What is a California Cohabitation Agreement?
A cohabitation agreement is a binding contract for parties who live together, are romantically involved, and are not married. A California cohabitation agreement will address personal and financial issues a couple may encounter after a breakup or death or either party. A cohabitation agreement is governed by contract law, not the Family Code. As such, any disputes over a cohabitation agreement will be heard in state civil court instead of the family court.
Many cohabiting couples live like married couples by sharing expenses, having or raising children together, or combining their income to buy food, personal property and real estate. However happy you may be, you must know that there is no common law marriage in California. These unmarried couples are not entitled to each other’s property unless they create a cohabitation agreement that stipulates such an arrangement. The experienced family lawyers at Johnson Attorneys Group in Los Angeles County and Orange County can create one that protects you and your assets.
A California cohabitation agreement protects both partners from potential financial ruin and unnecessary conflict if there is a breakup. It’s particularly important if one or both partners have high-net-worth, multiple real estate holdings, or valuable assets.
When to Create a Cohabitation Agreement
Just like a prenuptial agreement, a cohabitation agreement or “partnership agreement” is a legally-binding contract that sets out specific terms agreed upon between the partners to protect assets, set expectations, validate sacrifices and reduce financial exposure. It will clarify obligations and expectations so that the couple may separate without any confusion.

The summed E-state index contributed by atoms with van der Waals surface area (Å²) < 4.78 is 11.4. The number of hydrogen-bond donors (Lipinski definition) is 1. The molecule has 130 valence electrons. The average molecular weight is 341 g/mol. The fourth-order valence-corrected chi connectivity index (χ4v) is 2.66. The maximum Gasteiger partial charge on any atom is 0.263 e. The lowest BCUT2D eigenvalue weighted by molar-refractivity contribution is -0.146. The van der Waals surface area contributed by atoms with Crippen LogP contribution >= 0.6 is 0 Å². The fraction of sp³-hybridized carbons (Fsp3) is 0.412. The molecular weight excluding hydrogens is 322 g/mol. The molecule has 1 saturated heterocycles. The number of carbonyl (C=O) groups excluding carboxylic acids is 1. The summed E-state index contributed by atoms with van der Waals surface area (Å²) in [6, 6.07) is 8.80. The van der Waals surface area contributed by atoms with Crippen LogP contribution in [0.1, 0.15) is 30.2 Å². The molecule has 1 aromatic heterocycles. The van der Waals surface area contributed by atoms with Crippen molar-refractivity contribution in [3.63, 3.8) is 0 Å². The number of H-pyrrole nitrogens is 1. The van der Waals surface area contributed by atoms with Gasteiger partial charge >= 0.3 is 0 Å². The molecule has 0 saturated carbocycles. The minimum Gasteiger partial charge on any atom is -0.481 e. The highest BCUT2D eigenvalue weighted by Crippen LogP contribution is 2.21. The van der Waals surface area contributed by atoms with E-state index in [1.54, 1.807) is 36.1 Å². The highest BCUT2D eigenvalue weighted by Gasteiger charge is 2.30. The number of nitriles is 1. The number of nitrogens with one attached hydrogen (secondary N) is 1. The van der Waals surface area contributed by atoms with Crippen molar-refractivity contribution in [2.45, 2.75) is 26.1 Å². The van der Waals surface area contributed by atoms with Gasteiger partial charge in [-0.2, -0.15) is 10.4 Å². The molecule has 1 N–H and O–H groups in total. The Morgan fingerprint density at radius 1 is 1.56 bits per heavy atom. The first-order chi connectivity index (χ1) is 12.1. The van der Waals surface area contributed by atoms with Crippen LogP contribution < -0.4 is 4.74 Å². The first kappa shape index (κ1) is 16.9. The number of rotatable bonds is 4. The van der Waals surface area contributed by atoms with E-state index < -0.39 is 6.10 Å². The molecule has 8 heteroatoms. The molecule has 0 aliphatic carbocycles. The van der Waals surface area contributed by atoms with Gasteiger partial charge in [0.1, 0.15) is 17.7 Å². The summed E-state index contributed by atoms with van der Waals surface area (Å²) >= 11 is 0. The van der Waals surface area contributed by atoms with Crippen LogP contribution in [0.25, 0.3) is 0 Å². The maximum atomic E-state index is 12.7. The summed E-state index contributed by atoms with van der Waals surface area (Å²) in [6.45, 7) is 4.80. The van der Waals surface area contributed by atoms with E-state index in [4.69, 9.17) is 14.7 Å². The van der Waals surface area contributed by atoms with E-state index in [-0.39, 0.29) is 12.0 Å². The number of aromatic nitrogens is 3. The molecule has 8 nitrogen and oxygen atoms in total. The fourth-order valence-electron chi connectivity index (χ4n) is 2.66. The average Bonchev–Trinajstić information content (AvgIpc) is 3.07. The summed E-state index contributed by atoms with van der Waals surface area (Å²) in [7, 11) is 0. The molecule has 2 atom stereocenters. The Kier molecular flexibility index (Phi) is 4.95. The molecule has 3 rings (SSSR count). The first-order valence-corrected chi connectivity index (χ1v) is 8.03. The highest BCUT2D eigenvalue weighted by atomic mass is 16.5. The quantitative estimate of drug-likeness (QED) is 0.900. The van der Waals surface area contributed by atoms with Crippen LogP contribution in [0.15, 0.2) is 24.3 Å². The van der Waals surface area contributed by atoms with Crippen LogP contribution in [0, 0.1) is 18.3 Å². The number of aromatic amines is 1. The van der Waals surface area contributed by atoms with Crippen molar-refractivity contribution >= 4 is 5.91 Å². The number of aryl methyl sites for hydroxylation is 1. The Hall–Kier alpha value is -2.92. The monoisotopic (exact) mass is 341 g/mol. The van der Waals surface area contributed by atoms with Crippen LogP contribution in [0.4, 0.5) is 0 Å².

Some examples might include the following:
- Allocating income and expenses between partners: Who pays the bills? Are wages separate? Are responsibilities equal?
- How will property acquired before the relationship be allocated? Will property obtained during the relationship such as stocks, vehicles, debts, retirement plans, mortgage, property become joint or remain separate?
- If children are adopted or are born using alternate reproductive strategies will both partners be legal parents?
- Does the couple want to provide post-breakup support or “palimony” (support paid to an unmarried partner)?
- One partner is raising the children and sacrificing their career to support the other’s career or business. If the relationship ends, will this person be entitled to financial assistance or educational support?
- If the parties buy a home during the relationship, are both parties going to have a financial interest in it or is this separate property?
- If and when one of the partners dies, does the other partner have a claim to any inheritance?
Timing is Everything
Ideally, a cohabitation agreement is established prior to a couple living together, but if the partners are just testing the waters it may be best to wait to see if you are compatible.
When it is determined that the relationship may be a long-term one, a cohabitation agreement can help establish expectations and ensure that both partners are happy and protected if things later don’t work out. While it may not be very romantic to suggest you and your partner create a cohabitation agreement, it may help provide assurance that you are both on the same page.
The best time to establish one is when you trust and love each other to avoid problems in the future.
Contact Us for Help Drafting Your California Cohabitation Agreement
Johnson Attorneys Group is a Los Angeles County and Orange County family law firm with significant experience in these types of legal contracts. We can help draft your California cohabitation agreement and ensure that it gives you and your partner the assurance you need. We also help with a number of other family law issues including postnuptial and prenuptial agreements, and more. Call (949) 942-8784 to request a private consultation with a cohabitation agreement lawyer today.